My new piece is up at The American Prospect:
Let’s face it: When Barack Obama said in Cairo that “the only resolution” of the Israeli-Palestinian conflict is two separate states, he was courageously insisting — well, on what’s become conventional wisdom.
But not the unanimous wisdom. The hardliners on each side aren’t alone in questioning the two-state idea. On the street in Jerusalem, I’ve run into old friends, veterans of Israeli peace and human-rights activism who say we’ve passed the tipping point: There are too many settlements; Israeli withdrawal is impossible; negotiations on two states have repeatedly failed; the only solution is a single, shared Jewish-Palestinian state. I’ve heard Palestinian intellectuals, former supporters of a two-state solution, who say the same. Among writers outside the conflict zone, British Jewish historian Tony Judt may be best known for suggesting — back in 2003 — that as a nation-state, Israel is “an anachronism” and should be replaced by a binational state. Ironically, Obama himself may have given this idea a bit more traction among American progressives — his election proving, perhaps, that multiculturalism within one polity can work, perhaps not just in America but elsewhere. So is he pursuing an obsolete strategy?
Actually, no. This time the conventional wisdom is correct.
Difficult as reaching a two-state agreement is, it is still a more practical solution than a single state. It has more political support on both sides. And in a very basic way, more psychological than philosophical, most Israeli Jews and most Palestinians are nationalists: Their personal identity is rooted in a national community for which they want political independence.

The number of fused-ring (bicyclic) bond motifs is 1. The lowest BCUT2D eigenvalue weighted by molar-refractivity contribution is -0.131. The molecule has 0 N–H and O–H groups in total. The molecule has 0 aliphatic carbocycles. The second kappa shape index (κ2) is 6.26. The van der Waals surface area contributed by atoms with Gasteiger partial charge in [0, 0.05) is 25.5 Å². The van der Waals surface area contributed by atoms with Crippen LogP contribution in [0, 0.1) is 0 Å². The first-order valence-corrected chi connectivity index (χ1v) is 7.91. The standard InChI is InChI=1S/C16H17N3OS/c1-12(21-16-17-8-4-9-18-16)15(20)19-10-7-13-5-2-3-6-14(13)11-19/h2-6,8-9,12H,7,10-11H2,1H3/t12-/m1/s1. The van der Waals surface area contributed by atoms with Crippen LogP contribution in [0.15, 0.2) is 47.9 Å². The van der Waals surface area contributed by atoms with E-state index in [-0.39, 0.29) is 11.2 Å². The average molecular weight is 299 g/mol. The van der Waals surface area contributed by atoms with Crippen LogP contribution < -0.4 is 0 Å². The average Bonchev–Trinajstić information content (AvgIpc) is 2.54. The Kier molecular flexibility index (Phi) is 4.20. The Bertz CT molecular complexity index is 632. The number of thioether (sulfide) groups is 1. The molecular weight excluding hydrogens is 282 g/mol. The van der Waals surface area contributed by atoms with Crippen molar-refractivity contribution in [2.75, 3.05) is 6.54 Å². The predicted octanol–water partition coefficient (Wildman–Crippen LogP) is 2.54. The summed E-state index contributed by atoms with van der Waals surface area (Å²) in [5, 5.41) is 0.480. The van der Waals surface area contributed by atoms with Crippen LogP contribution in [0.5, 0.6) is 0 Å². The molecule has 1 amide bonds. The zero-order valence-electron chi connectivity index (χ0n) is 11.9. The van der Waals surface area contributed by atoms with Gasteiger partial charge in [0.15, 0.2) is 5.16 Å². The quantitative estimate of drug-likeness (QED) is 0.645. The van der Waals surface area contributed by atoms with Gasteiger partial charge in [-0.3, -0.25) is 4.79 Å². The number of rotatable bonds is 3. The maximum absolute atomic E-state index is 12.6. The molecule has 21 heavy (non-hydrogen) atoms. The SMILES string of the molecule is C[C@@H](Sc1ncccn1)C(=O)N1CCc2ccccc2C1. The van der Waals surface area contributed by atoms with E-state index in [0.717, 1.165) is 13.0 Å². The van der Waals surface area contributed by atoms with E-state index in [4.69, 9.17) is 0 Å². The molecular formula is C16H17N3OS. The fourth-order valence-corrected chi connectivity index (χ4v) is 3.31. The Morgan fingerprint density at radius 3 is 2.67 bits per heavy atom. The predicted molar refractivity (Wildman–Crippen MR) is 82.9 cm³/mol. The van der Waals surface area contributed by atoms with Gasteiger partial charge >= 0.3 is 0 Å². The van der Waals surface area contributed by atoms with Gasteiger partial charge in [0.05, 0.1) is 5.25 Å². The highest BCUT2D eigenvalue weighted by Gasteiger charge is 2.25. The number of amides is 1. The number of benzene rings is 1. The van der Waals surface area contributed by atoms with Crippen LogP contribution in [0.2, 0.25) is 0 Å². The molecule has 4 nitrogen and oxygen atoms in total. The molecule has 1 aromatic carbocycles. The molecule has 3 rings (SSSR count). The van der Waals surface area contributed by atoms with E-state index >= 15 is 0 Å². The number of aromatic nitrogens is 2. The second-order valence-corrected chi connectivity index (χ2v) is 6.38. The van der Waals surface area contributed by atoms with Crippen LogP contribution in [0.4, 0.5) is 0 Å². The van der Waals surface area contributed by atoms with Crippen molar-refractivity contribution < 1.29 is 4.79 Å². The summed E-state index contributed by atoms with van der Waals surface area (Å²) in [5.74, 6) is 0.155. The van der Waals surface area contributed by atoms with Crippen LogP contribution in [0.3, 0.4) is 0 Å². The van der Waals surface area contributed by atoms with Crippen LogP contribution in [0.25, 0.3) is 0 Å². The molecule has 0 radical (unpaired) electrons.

Let’s imagine that tomorrow, Israel and the occupied territories are reconstituted as the Eastern Mediterranean Republic, with equal citizenship and rights for all, and elections are held. With the current population, the parliament will be split virtually evenly between Jews and Palestinians. One of the first issues that the parliament and judiciary will face is the settlements that Israel built — in large part on land requisitioned by the Israeli military in the early years of the occupation, or on what Israel declared to be “state land” under its stunningly wide interpretation of Ottoman-era law, or simply on real estate privately owned by Palestinians. In all three cases, Palestinian claimants will demand return of their property, quite possibly meaning the eviction of those living on it. The problem of evacuating settlers won’t vanish. Rather, it will divide the new state’s politics on communal lines. …
Read the rest here, and come back to SoJo to comment.